Significant Events in Women's Sports History
Post-Title IX History

Fifty million television viewers watch Billie Jean King defeat Bobby Riggs in the "Challenge of the Sexes" tennis match. (1973)

The Association for Intercollegiate athletics for Women adopts legislation to permit the first college scholarships for women athletes. Today American women receive more than $180 million dollars each year in college athletic scholarships. (1973)

The U.S. Open is the first tennis tournament to offer equal prize money to men and women ($25,000). (1973)

The Women's Sports Foundation is established by Billie Jean King, its founder, Donna de Varona, a founding member and first president, and other champion female athletes to become a collective voice for women and girls in sport. (May 4,1974)

The first women's professional football league begins with a seven-team, 10-game schedule. Each player earns $25 a game. (1974)

Reporter Robin Herman is one of the first women to enter a male player's dressing room. The players, in this case, are not notified in advance. As a result of this event, the wives of the New York Rangers ask their husbands to petition to bar women from the players' locker room and the team members comply. (1975)

Karen Stead is the first girl to win a world championship at the All-American Soap Box Derby. (August 8, 1975)

The first women's rowing and basketball competitions take place in the Olympic Games. (1976)

Nadia Comaneci scores the first perfect 10 in Olympic gymnastics competition. (1976)

Janet Guthrie becomes the first woman driver in the Indianapolis 500. She goes on to complete the race three times. (May 29, 1977)

Judicial decision allows female sportswriters equal access to male athletes' locker rooms in the U.S. (September 25, 1978)

The Amateur Sports Act passes prohibiting gender discrimination in open amateur sport in the U.S. (1978)

UCLA's Ann Meyers is signed by the Indiana Pacers men's professional basketball team to try out at a free-agent camp. (1979)

Hundreds of American women are denied the opportunity to participate in the Olympic Games when the United States decides to boycott the Moscow Games. (1980)

At the national Pitch, Hit and Run Championships, 11-year-old Crystal Fields defeats seven boys in the nine to 12-year-old age group to become the first girl to win the title. (1981)

The Supreme Court upholds that Title IX does cover employees (coaches, etc.) as well as students. (1982)

1,779,972 girls participate in high school sports. (1984)

The power of Title IX is limited by the Supreme Court's ruling in Grove City v. Bell. (1984)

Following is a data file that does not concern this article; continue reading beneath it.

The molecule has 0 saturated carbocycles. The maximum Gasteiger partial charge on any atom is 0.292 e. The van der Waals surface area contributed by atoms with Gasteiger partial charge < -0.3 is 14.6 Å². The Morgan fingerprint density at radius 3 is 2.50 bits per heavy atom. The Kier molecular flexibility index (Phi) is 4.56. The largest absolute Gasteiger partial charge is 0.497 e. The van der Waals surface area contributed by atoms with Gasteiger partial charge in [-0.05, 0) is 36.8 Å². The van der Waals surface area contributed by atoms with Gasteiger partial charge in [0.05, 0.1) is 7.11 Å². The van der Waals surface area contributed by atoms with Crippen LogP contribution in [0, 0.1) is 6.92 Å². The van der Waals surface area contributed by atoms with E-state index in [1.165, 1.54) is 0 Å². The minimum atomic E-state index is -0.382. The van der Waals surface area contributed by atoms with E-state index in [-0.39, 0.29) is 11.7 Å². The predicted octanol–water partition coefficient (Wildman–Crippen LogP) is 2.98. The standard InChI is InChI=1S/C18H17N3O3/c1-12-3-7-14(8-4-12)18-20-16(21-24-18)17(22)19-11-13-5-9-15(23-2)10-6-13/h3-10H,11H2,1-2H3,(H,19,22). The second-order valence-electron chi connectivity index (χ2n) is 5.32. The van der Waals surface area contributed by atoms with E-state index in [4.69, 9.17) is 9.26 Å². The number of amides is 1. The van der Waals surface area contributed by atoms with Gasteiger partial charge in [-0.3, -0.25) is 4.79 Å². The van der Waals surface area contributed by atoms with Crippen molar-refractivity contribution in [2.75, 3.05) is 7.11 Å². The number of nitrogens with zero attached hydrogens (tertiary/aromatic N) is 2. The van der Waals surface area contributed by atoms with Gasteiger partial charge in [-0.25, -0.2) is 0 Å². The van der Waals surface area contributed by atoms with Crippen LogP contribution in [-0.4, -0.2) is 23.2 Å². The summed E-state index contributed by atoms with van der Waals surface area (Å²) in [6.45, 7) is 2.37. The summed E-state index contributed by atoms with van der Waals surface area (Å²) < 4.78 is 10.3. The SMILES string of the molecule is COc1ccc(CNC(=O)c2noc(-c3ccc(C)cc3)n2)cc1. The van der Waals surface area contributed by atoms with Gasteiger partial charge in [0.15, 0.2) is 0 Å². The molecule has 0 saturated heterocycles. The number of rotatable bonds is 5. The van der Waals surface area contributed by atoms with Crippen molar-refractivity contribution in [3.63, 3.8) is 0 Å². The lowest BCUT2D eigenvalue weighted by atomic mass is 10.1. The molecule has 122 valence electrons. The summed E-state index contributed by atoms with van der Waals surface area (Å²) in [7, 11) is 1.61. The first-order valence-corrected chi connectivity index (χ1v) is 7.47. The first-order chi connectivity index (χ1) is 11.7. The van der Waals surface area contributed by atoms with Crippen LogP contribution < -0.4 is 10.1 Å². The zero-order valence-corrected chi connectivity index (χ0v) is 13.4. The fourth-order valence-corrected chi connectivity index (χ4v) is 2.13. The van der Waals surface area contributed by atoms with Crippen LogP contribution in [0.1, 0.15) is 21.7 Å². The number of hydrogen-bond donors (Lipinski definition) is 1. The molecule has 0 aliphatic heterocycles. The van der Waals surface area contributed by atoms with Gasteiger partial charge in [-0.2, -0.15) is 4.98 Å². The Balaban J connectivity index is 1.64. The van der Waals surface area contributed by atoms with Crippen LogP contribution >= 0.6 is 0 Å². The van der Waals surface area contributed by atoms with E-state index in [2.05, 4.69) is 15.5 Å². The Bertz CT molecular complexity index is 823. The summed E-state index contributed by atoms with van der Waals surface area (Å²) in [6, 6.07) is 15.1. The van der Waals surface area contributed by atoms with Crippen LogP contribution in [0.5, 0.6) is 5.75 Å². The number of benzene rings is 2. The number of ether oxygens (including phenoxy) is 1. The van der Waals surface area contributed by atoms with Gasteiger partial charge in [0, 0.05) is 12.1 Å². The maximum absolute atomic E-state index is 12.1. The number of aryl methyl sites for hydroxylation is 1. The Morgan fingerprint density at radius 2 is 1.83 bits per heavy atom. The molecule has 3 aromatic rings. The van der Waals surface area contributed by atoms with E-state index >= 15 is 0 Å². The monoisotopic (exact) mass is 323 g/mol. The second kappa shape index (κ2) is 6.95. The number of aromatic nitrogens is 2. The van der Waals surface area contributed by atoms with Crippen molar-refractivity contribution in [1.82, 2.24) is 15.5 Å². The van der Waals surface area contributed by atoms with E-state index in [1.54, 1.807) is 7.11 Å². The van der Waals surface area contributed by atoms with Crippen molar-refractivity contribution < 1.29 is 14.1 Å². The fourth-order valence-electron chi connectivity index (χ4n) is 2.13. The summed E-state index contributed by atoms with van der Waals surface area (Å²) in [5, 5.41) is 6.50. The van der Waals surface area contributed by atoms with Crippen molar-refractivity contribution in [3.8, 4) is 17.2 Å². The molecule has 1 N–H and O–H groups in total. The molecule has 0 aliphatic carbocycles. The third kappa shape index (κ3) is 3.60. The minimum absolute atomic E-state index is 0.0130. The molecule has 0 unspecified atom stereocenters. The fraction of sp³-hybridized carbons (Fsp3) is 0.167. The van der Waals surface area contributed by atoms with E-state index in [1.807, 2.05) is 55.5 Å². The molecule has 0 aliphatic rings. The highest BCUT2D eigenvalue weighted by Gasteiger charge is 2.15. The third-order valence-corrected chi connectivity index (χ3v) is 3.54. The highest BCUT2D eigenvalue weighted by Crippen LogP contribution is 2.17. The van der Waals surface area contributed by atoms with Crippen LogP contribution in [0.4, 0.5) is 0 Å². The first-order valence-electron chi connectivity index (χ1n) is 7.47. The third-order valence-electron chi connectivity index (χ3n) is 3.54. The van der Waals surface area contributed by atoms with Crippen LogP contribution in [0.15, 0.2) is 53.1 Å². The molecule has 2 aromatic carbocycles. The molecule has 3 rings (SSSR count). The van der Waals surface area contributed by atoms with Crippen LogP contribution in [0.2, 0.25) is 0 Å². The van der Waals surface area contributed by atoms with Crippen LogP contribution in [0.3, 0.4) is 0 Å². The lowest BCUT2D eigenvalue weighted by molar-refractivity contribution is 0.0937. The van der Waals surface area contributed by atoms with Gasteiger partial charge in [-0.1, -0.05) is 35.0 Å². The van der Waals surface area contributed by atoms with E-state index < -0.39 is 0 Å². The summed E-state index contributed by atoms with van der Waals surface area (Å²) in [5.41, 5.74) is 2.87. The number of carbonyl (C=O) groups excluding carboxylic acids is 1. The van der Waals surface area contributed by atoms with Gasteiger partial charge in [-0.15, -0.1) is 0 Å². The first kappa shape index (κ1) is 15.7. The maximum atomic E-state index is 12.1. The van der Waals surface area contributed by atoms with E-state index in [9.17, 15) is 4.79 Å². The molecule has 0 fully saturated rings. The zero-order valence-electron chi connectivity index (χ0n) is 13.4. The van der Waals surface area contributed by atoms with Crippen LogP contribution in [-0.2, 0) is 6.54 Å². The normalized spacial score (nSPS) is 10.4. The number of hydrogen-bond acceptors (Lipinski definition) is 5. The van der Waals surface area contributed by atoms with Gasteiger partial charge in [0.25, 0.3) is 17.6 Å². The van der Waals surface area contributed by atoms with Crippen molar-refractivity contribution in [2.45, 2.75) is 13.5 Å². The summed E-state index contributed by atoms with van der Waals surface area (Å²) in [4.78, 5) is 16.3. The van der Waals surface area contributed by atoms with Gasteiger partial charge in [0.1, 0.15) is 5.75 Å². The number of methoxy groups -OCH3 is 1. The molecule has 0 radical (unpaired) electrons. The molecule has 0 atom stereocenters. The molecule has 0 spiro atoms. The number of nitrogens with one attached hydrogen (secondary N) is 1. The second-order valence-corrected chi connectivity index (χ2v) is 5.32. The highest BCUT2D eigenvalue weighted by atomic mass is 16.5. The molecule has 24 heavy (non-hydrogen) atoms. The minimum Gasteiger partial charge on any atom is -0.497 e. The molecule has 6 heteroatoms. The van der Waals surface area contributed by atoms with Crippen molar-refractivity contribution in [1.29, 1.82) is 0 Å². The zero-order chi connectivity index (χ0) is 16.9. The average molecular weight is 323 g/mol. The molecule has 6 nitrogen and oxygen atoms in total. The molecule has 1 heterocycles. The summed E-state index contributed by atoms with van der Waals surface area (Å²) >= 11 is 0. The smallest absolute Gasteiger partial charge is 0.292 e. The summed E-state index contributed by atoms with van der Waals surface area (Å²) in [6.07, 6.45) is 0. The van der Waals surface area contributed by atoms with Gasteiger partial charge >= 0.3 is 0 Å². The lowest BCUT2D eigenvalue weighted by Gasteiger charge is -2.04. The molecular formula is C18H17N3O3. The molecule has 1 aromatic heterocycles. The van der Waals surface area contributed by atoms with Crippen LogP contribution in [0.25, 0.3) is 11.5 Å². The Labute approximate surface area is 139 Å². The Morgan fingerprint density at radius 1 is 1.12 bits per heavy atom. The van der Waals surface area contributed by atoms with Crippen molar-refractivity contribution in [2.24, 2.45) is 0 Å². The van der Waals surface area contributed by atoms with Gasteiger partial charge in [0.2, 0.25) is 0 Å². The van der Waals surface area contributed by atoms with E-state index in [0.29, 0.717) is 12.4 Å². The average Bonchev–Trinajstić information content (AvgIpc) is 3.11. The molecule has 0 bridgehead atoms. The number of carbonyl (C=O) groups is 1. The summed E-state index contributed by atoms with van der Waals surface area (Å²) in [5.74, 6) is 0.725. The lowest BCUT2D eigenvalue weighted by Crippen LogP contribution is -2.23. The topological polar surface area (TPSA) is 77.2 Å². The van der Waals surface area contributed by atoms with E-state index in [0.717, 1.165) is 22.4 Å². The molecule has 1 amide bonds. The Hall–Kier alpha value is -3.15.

Joan Benoit Samuelson wins the gold medal in the first official Olympic women's marathon. (1984)

The Iditarod Trail Sled Dog Race, a 1,100-mile, 18-day trek from Anchorage to Nome, Alaska, is captured for the first time by a woman, Libby Riddles. (1985)

After 55 grueling days, explorer Ann Bancroft reaches the North Pole by dogsled, becoming the first woman to do so. (May 1, 1986)

The first woman to play on an all-male professional basketball team, Lynette Woodard, scores seven points in her debut with the Harlem Globetrotters. (November 11, 1986)

During this year, Jackie Joyner-Kersee is the only female athlete to be featured on the cover of Sports Illustrated (aside from the swimsuit edition). (1987)

The Civil Rights Restoration Act passes -- puts the "teeth" back in Title IX. (1988)

Judith Davidson is named Athletic Director for Central Connecticut State University becoming the only woman A.D. at a Division I school, in charge of all sports including men's football and basketball. (1988)

Blind swimmer Tricia Zorn becomes the first athlete, male or female, to win 12 gold medals in a Paralympics competition. (1988)

The first girl to play in the Little League World Series, Victoria Brucker, does double duty at first base and as a pitcher and she bats clean-up for her team. (1989)

Jodi Haller becomes the first woman to pitch in a college baseball game as a member of Pennsylvania's St. Vincent College team. (1990)

Judith Sweet becomes the first woman president of the NCAA. (1991)

The U.S. women's soccer team wins the first-ever Women's World Cup. (1991)

The Supreme Court rules that monetary damages are available under Title IX in the Franklin v. Gwinnett County Public School case. (1992)

Jackie Joyner-Kersee becomes the first woman to win the heptathlon in consecutive Olympic Games. (1992)

Julie Krone becomes the first woman to win a triple-crown horse race when she wins the Belmont Stakes. (1993)

The Colorado Silver Bullets, the first women's professional baseball team to play in men's minor league baseball, play their first game. (1994)